All this thinking, thinking, thinking with zazen breath my sole companion.  Will I recover?  Will I have to go on living in this pain, dysfunctional, compressed, trapped in this tiny world, betrayed by the mind? 

8179518917_1ff414721a_bimage:  “Buddha Quote 100, Hartwig HKD.  Used with permission of Creative Commons.  Some rights reserved.

My body, too, betrays me.  I consider seeing a medical doctor again:  for sleep medication, for some pill to stop these jumping legs, muscles firing at will, demanding to go, to do, as though, like Forest Gump, I need to start running and never stop (until, like Forest, I have “put my past behind me.”)

I doubt myself.  I doubt my work.  I cannot seem to gather enough strength or patience to continue working with children to earn my bread and butter as I have done for many years.  Though I do love them still, they wear me out.

Writing student

And simply painting, usually a blissful activity that feels like the exact balm I need to soothe the “rude noise of the world” suddenly seems too solitary an endeavor, the canvas–a selfish lover from whom there are no guarantees, neither of community nor sustenance.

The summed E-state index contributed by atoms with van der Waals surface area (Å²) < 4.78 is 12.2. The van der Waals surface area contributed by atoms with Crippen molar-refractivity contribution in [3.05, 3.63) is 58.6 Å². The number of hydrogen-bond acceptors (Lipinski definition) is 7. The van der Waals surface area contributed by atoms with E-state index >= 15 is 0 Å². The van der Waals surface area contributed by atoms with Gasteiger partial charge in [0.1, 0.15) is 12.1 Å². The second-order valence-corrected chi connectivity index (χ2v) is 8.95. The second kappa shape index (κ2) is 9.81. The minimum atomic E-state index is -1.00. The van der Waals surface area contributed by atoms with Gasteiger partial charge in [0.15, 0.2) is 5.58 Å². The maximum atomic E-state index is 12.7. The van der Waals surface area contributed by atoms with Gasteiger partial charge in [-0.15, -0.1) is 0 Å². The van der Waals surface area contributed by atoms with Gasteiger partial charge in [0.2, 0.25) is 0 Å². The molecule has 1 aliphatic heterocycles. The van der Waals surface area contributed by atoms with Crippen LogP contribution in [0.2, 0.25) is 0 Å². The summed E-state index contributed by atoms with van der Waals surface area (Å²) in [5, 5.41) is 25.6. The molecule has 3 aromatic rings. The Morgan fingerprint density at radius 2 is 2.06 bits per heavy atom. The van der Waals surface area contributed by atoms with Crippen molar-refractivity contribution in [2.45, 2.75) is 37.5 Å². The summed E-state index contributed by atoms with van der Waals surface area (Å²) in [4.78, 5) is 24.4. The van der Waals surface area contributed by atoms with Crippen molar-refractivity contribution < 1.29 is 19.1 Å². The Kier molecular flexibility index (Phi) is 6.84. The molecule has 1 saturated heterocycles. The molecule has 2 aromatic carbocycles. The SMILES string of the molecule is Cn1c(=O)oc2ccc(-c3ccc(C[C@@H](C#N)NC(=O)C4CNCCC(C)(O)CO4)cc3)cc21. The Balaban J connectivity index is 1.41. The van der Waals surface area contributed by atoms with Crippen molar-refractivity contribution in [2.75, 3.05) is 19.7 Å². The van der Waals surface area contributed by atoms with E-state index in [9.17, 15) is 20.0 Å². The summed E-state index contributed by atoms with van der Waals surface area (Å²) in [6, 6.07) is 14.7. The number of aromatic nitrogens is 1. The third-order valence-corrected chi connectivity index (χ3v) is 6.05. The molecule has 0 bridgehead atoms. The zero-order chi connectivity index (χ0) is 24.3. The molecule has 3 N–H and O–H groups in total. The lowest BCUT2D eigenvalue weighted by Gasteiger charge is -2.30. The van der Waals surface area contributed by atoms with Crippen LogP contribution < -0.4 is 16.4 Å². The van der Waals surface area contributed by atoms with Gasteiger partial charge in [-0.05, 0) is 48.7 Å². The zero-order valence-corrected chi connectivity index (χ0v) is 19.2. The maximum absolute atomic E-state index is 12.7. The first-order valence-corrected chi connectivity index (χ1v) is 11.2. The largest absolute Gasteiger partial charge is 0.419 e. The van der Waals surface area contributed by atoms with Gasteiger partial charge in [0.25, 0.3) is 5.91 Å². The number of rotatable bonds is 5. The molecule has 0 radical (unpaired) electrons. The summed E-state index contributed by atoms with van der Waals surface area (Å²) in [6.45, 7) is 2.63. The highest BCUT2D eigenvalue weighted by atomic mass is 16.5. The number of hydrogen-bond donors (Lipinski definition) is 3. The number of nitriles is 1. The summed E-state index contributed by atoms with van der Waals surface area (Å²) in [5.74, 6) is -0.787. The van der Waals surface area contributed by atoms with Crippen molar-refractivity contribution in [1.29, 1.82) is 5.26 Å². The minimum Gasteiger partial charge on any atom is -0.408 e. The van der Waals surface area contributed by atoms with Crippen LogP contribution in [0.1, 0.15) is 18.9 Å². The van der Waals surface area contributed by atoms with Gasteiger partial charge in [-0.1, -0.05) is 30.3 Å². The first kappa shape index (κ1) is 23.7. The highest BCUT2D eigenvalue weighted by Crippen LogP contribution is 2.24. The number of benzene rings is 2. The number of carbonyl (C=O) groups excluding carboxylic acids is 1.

And yet, if I am to follow The Artist’s Way, this is a loneliness I must endure.

It is I alone who must know I have something to say (with paint or pen) that is worthy of my energy.

The making of art requires time:  time to conceive; time to create; time to problem solve; time to consider; time to complete; time to process; time to nurture the work; time to discern its message; & time to tell the story of how this work has manifested through me into being and what it means (if I know).

All the while I must eat, buy more canvas, hold a place to sleep and keep interesting tidbits: paper, thread (scraps of reality), bowls of stones, incense, icons, images of ancestors, tubes, jars, sticks of color and words–thoughts stacked in corners.

Collage Studio Portrait

I mine for courage like coal because no guarantee ever comes that any human (including myself) will understand what I do.